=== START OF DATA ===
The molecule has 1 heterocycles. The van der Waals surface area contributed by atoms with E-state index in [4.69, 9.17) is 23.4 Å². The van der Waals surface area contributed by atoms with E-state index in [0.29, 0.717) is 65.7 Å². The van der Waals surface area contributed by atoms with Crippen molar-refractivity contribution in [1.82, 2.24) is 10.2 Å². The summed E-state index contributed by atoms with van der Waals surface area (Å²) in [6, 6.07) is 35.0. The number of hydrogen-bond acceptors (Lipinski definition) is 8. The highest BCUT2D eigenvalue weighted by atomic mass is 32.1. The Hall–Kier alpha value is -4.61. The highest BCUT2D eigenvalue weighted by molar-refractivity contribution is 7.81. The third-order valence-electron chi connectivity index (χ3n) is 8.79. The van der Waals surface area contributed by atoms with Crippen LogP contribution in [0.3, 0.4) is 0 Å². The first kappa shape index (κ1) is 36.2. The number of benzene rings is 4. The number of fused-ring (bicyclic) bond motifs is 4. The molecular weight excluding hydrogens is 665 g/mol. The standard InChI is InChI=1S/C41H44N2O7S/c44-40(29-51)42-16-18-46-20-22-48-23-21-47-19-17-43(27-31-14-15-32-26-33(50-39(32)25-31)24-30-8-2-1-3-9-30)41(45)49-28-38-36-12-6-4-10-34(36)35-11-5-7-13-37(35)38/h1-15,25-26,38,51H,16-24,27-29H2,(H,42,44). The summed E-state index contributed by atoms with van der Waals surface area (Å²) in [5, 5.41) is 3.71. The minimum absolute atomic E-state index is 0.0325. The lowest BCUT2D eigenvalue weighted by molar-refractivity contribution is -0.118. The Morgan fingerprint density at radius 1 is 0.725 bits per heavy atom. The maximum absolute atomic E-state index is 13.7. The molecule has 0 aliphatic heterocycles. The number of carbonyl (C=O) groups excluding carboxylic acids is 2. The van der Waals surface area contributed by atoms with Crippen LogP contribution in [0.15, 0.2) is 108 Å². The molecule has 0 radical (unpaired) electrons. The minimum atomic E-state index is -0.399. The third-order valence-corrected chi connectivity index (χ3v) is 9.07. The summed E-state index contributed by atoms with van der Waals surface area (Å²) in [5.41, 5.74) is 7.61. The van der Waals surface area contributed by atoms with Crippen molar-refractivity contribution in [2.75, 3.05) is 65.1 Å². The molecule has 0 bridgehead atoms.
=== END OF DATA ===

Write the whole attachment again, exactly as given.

The molecule has 1 heterocycles. The van der Waals surface area contributed by atoms with E-state index in [4.69, 9.17) is 23.4 Å². The van der Waals surface area contributed by atoms with E-state index in [0.29, 0.717) is 65.7 Å². The van der Waals surface area contributed by atoms with Crippen molar-refractivity contribution in [1.82, 2.24) is 10.2 Å². The summed E-state index contributed by atoms with van der Waals surface area (Å²) in [6, 6.07) is 35.0. The number of hydrogen-bond acceptors (Lipinski definition) is 8. The highest BCUT2D eigenvalue weighted by atomic mass is 32.1. The Hall–Kier alpha value is -4.61. The highest BCUT2D eigenvalue weighted by molar-refractivity contribution is 7.81. The third-order valence-electron chi connectivity index (χ3n) is 8.79. The van der Waals surface area contributed by atoms with Crippen LogP contribution in [0.3, 0.4) is 0 Å². The first kappa shape index (κ1) is 36.2. The number of benzene rings is 4. The number of fused-ring (bicyclic) bond motifs is 4. The molecular weight excluding hydrogens is 665 g/mol. The standard InChI is InChI=1S/C41H44N2O7S/c44-40(29-51)42-16-18-46-20-22-48-23-21-47-19-17-43(27-31-14-15-32-26-33(50-39(32)25-31)24-30-8-2-1-3-9-30)41(45)49-28-38-36-12-6-4-10-34(36)35-11-5-7-13-37(35)38/h1-15,25-26,38,51H,16-24,27-29H2,(H,42,44). The summed E-state index contributed by atoms with van der Waals surface area (Å²) in [5, 5.41) is 3.71. The minimum absolute atomic E-state index is 0.0325. The lowest BCUT2D eigenvalue weighted by molar-refractivity contribution is -0.118. The Morgan fingerprint density at radius 1 is 0.725 bits per heavy atom. The maximum absolute atomic E-state index is 13.7. The molecule has 0 aliphatic heterocycles. The number of carbonyl (C=O) groups excluding carboxylic acids is 2. The van der Waals surface area contributed by atoms with Crippen LogP contribution in [0.15, 0.2) is 108 Å². The molecule has 0 radical (unpaired) electrons. The minimum atomic E-state index is -0.399. The third-order valence-corrected chi connectivity index (χ3v) is 9.07. The summed E-state index contributed by atoms with van der Waals surface area (Å²) in [5.41, 5.74) is 7.61. The van der Waals surface area contributed by atoms with Crippen molar-refractivity contribution in [2.75, 3.05) is 65.1 Å². The molecule has 0 bridgehead atoms.